Luster by Raven Leilani
Category: Contemporary Fiction
First Publication Date: 4th August 2020
I received an advance copy via Netgalley in exchange for an honest review.
Synopsis: Edie is stumbling her way through her twenties—sharing a subpar apartment in Bushwick, clocking in and out of her admin job, making a series of inappropriate sexual choices. She’s also, secretly, haltingly figuring her way into life as an artist. And then she meets Eric, a digital archivist with a family in New Jersey, including an autopsist wife who has agreed to an open marriage—with rules. As if navigating the constantly shifting landscapes of contemporary sexual manners and racial politics weren’t hard enough, Edie finds herself unemployed and falling into Eric’s family life, his home. She becomes hesitant friend to his wife and a de facto role model to his adopted daughter. Edie is the only black woman young Akila may know.
Luster is part of a trend of stories about young women making terrible decisions, clearly in need of therapy and struggling to belong in a society from which they feel disconnected. It’s a subgenre I really enjoy reading, and I’m always looking for a book that will give me the chaotic experience of reading The Pisces, My Year of Rest and Relaxation or Supper Club. I enjoy the dry humor and the sharp critique of society that comes from such books, and with Luster you definitely get that! It’s a quite typical book of that subgenre.
Still, I had a somewhat mixed experience with it, in which I really adored some parts, how insightful and pointed the writing was, how Edie goes through the world as a complicated woman and the stakes are that much higher because she’s Black; but I spent most of the book feeling quite tired by the particular way she made her choices and the constant humiliations she went through, little cruel remarks sprinkled all over the pages that made me deflate a little every time. This was quite exhausting to read, just waiting for the next thing that for sure would come, and hoping this time Edie would defend herself or make a decision that showed she was done being treated that way. Her justifications on why she continued her relationship with the dead fish of a man also did not feel too convincing to me: she knows she’s with him just to be with someone and explains it, but I still did not feel that this justification was entirely understandable. I also did not feel any chemistry between them at all.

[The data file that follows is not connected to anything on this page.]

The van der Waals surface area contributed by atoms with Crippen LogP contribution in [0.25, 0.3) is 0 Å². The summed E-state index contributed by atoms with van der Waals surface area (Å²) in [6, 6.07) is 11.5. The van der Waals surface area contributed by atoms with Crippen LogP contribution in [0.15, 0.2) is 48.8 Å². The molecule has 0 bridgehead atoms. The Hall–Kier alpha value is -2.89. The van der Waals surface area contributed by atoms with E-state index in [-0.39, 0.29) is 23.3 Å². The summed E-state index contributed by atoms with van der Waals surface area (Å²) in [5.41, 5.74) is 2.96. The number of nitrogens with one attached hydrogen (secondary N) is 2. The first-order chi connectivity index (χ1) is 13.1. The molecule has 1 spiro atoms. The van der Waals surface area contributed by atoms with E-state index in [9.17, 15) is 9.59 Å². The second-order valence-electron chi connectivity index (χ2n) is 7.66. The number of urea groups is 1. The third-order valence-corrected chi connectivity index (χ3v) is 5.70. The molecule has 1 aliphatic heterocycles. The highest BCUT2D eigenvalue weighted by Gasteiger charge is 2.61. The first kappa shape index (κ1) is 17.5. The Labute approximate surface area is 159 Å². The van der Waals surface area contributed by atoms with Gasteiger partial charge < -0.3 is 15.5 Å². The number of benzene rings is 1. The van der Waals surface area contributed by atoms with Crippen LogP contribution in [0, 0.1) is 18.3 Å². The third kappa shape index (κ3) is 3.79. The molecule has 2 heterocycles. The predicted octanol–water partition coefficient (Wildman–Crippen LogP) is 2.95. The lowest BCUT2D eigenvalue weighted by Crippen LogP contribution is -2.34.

Edie was clearly a smart woman, and still we never really get to see that shine. Her relationship with every single person in this book involves being humiliated in some way. The plot did not seem to go anywhere either, meandering this way and that, and it lacked an emotional punch to me. I truly hoped to see more of her painting, of her feelings towards Akila, of her feelings. I did not quite feel a passion from her even when it comes to painting.
I’m sorry I sound so negative about this book, but I truly expected to love it! I did enjoy the writing most of the time and the observations Edie makes on sexuality, on racism at work, about being a token, and how the stakes are higher for her as a Black woman really impressed me and gave depth to the story – she’s clearly sharp, intelligent and witty. I think I just wanted a bit more connection to her in order to fully feel the emotional impact of what she was going through. Maybe I’m getting a bit burned out from this trope – I did not enjoy The Harpy by Megan Hunter very much either.
Luster an exploration of the life of Edie, a Black woman who makes questionable choices all around, but she is so smart and so full of potential as an artist. I enjoyed that the writing was sharp and flowery, although I think it was a bit heavy on the flowery, and the way the author explores the power dynamics in Edie’s relationships at work and in the complicated arrangement with her lover’s family. If you love the disaster woman trope, I think that you will enjoy this!